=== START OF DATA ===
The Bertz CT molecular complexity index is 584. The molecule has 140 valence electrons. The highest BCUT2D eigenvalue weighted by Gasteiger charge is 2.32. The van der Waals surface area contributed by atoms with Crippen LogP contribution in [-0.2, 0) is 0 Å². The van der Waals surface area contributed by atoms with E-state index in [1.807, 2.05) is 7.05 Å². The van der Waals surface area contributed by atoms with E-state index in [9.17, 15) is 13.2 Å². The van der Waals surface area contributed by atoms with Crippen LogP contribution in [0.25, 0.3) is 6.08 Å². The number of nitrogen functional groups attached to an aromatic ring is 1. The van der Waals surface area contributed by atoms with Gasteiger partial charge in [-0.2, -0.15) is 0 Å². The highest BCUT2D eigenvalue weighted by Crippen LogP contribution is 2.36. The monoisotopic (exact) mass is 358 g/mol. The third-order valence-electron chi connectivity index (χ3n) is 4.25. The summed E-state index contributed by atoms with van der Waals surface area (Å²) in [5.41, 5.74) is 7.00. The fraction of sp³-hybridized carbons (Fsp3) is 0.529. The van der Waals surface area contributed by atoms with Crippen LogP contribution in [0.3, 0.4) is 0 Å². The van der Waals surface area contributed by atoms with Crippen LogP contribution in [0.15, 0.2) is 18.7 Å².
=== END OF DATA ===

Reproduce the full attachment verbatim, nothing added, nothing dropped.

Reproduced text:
The Bertz CT molecular complexity index is 584. The molecule has 140 valence electrons. The highest BCUT2D eigenvalue weighted by Gasteiger charge is 2.32. The van der Waals surface area contributed by atoms with Crippen LogP contribution in [-0.2, 0) is 0 Å². The van der Waals surface area contributed by atoms with E-state index in [1.807, 2.05) is 7.05 Å². The van der Waals surface area contributed by atoms with E-state index in [9.17, 15) is 13.2 Å². The van der Waals surface area contributed by atoms with Crippen LogP contribution in [0.25, 0.3) is 6.08 Å². The number of nitrogen functional groups attached to an aromatic ring is 1. The van der Waals surface area contributed by atoms with Gasteiger partial charge in [-0.2, -0.15) is 0 Å². The highest BCUT2D eigenvalue weighted by Crippen LogP contribution is 2.36. The monoisotopic (exact) mass is 358 g/mol. The third-order valence-electron chi connectivity index (χ3n) is 4.25. The summed E-state index contributed by atoms with van der Waals surface area (Å²) in [5.41, 5.74) is 7.00. The fraction of sp³-hybridized carbons (Fsp3) is 0.529. The van der Waals surface area contributed by atoms with Crippen LogP contribution in [0.3, 0.4) is 0 Å². The van der Waals surface area contributed by atoms with Crippen LogP contribution in [0.15, 0.2) is 18.7 Å².